In the early 1960s, the Red Sox were god-awful, worse than the Yankees ever were. And then when the Red Sox turned it around in 1967, that was the beginning of the Yankees slide, you know, so much so that by 1986 we were sort of dragooning the Mets into the Yankees role, which was really kind of silly.

OKRENT: And don't forget 1978.

PIERCE: Yeah, we had the one blip in 1978, that's true, which was an epical year. But after that, I mean it was dump, dump, dump, dump. And then finally in the 2000s, you know, things turned around again. But I never felt growing up, even with, you know, my grandfather, whom I write about in the book, who actually was at the 1918 World Series with his father, I never, you know, I never got a lot of Yankee hatred because the Yankees would just - they were playing in a different universe.

CONAN: This from Craig: Lifetime Sox fan, enough said. But a moment: Bucky Dent off Mike Torres in 1978. Three-run homer that decided that game. Anyway, let's go next to Jim, and Jim with us from Vancouver.

JIM: Hi, I guess I'm maybe on both sides of this divide. I guess I kind of loved the Yankees when I was really young because CBS brought Dizzy Dean and Peewee Reese into my home every week. And how could - where else could you find a guy flied out to right and the next guy slide into third? But then - and English teachers hated him, and all of us kids loved him because you could talk horrible English and still have a job.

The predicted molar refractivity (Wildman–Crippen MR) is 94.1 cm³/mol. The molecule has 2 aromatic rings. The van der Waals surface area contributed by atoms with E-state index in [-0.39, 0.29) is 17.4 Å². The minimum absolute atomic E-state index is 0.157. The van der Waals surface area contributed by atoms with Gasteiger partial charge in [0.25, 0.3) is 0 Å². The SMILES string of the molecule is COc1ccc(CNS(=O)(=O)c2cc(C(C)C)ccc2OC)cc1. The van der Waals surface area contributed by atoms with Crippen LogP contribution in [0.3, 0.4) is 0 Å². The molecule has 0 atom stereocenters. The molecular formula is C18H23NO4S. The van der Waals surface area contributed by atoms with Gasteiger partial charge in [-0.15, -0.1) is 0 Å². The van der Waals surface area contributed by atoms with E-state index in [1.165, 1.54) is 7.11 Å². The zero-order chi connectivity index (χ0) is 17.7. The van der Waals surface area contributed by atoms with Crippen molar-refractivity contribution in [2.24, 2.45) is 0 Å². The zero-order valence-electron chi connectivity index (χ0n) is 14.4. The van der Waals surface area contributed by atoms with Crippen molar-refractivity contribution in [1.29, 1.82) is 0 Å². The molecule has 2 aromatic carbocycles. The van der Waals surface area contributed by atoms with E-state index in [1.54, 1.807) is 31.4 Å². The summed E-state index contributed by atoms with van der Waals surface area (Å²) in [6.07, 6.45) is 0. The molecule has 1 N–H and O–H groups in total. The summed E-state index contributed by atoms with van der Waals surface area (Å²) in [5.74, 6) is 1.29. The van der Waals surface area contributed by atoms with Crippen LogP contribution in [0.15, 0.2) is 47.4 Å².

But then later on, when the Yankees bought Jose Canseco, they didn't want to play him. They just sat him on the bench. They just wanted to make sure Boston didn't get him. I just thought that was money run amok.

CONAN: Well, that is not unknown in the history of the game, Dan Okrent, but yes, an example of buying a player, or I guess buying the rights to a player so - to keep him away from another team.

OKRENT: Well, I was actually thinking just the buying of the player if we go back to - you know, it was Babe Ruth. It was the first big, big sale of a player, and it was because Harry Frazee, who owned the Red Sox, wanted to produce his Broadway show "No, No, Nanette." And he traded away the future of his team for it.

CONAN: And "Two For Tea." Jim, thanks very much for the call.

JIM: Thank you.

CONAN: Email from April: When Clemens beaned Piazza and later threw a bat at him. Hate Clemens, hate Yankees. All right, here's another one, this from Kimberly(ph): April 25, 1972 at 1:40 a.m., when I drew my first breath. I am a Yankees fan out of the womb. I think the epitome of being a Yankees and a Yankees fan is nicely summed up by Curtis Granderson(ph): When you're losing, you see what your team is made of.

The Yankees never give up, which is what sets them apart from many other teams, just as the Yankee fans are eternally hopeful. The character of both speak louder than their records. Boy...

OKRENT: I'm weeping.


PIERCE: It's easy to have hope if you've got your own TV network.